Many dynasties have left their mark on Ibiza. The displays across this museum capture the essence of Roman, Moorish and Punic rules.
Housed within a preserved medieval chapel and other buildings, the Archaeological Museum of Ibiza traces the history of the island and its smaller counterpart of Formentera. Its exhibits explore 3,000 years of the islands’ past, incorporating prehistoric people and the dynasties that came and went. Learn about the formation of Ibiza through the artwork, tools and legacies of these bygone rulers.
Admire the preserved state of the museum building, which served from the 14th to the 19th century as a meeting place for the island’s government. Note that it was initially built as a chapel. The museum stands beside one of the best viewpoints in the historic center. Enjoy the attractive vista with the city’s white buildings crowned by distant greenish mountains.
Enter the site and start to wander through the exhibits. Six sections cover different themes: Prehistory, Phoenician Colonization, Punic Times, Moorish Medieval Times, High Roman Empire Times and Low Roman Empire Times, and Late Antiquity.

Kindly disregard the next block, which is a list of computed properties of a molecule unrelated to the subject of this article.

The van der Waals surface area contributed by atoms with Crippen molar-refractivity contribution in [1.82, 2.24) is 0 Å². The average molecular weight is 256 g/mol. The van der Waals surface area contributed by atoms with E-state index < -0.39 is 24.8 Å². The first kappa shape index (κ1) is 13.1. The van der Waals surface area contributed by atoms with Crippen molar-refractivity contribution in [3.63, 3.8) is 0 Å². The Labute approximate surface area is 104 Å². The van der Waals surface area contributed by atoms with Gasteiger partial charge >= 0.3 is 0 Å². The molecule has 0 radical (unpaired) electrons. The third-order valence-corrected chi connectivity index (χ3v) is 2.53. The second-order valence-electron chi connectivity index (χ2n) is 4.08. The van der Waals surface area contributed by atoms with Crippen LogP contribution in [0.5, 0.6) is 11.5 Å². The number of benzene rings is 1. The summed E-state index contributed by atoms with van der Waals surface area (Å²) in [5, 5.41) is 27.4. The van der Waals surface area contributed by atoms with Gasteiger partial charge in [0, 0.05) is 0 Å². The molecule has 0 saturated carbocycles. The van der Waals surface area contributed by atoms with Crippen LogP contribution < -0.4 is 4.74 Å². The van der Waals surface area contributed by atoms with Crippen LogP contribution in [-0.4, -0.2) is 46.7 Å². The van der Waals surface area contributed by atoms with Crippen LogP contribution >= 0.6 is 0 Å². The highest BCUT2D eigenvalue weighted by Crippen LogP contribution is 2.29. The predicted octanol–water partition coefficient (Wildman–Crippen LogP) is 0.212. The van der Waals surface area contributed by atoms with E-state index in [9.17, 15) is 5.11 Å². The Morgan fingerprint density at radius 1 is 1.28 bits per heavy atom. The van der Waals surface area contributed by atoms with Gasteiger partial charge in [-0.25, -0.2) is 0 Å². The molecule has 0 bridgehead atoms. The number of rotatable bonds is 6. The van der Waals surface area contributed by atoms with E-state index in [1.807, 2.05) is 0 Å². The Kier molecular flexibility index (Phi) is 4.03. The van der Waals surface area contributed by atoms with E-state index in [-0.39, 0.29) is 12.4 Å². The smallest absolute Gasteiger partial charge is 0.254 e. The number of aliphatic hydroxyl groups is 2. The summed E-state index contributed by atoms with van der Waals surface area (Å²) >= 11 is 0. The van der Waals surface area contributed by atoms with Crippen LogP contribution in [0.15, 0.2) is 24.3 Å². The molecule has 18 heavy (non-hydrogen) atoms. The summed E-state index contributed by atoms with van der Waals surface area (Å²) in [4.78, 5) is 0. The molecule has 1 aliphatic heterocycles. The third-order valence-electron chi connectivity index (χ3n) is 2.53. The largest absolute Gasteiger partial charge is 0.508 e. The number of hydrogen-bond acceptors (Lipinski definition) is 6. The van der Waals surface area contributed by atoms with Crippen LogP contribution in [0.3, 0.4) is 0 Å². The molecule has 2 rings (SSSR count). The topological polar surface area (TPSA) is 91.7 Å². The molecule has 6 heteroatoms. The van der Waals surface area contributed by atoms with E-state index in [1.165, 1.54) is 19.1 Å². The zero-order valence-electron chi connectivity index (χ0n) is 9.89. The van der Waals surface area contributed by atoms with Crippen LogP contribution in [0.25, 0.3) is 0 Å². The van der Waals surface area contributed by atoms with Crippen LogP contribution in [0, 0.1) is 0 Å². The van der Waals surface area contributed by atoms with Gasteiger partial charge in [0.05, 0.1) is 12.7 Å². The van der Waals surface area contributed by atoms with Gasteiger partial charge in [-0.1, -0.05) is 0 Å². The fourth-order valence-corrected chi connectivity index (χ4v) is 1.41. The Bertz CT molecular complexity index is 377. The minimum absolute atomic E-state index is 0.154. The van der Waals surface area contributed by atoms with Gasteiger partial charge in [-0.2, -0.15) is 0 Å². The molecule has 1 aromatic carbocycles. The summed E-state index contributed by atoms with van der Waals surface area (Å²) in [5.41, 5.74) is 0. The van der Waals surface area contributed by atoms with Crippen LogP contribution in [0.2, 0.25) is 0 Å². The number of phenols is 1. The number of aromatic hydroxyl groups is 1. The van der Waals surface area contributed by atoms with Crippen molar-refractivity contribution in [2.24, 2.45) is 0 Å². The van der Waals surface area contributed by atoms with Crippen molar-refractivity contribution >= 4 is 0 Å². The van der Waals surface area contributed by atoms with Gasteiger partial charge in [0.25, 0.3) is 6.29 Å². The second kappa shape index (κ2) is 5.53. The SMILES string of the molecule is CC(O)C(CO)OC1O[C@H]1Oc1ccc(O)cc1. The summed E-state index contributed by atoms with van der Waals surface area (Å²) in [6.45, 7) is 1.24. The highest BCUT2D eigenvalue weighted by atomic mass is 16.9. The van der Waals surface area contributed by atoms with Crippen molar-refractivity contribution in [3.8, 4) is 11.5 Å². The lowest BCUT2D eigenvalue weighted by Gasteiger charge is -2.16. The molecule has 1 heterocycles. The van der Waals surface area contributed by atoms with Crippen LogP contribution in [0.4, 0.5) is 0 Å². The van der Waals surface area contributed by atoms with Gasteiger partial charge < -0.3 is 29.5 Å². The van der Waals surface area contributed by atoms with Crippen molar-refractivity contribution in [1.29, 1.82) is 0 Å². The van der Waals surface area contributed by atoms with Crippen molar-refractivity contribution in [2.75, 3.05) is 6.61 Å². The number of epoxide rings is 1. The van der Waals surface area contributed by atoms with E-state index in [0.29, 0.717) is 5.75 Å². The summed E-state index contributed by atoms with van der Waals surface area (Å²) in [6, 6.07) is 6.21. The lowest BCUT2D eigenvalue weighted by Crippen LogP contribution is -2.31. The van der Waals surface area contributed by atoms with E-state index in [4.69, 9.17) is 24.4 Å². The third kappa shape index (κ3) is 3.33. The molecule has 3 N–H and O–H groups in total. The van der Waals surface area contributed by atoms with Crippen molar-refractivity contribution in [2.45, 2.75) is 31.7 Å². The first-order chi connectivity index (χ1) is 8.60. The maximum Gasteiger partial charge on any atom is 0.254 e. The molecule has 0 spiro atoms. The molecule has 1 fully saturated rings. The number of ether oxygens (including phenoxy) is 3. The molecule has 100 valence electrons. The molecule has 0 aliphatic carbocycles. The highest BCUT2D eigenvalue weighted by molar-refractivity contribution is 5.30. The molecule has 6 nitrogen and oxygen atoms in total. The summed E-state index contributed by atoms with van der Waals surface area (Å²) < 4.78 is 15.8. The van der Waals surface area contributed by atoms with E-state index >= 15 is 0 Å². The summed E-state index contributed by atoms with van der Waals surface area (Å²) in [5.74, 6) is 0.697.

Pass through the small shafts and passageways of the former chapel, as you inspect the cannons, skeletons and sculptures of headless figures. Study the ancient glass bottles of various colors and get a closer look at examples and shards of pottery. The display on the Muslim rule in Ibiza contains an array of tombstones from the era. Climb to the second floor for an exquisite view of the Old Town.
There is a fee to enter the site. Seniors have free access. The museum has restroom facilities. Opening times vary. The site has been known to close temporarily, so it is best to check availability with the tourism office to plan your visit.
The Archaeological Museum of Ibiza is based in historic structures in the Old Town district of Ibiza. Ascend the winding roads to Cathedral Square to reach the museum. While here, check out neighboring gems such as the bishopric Obispado de Ibiza, the Ibiza Castle and the Casa de la Cúria.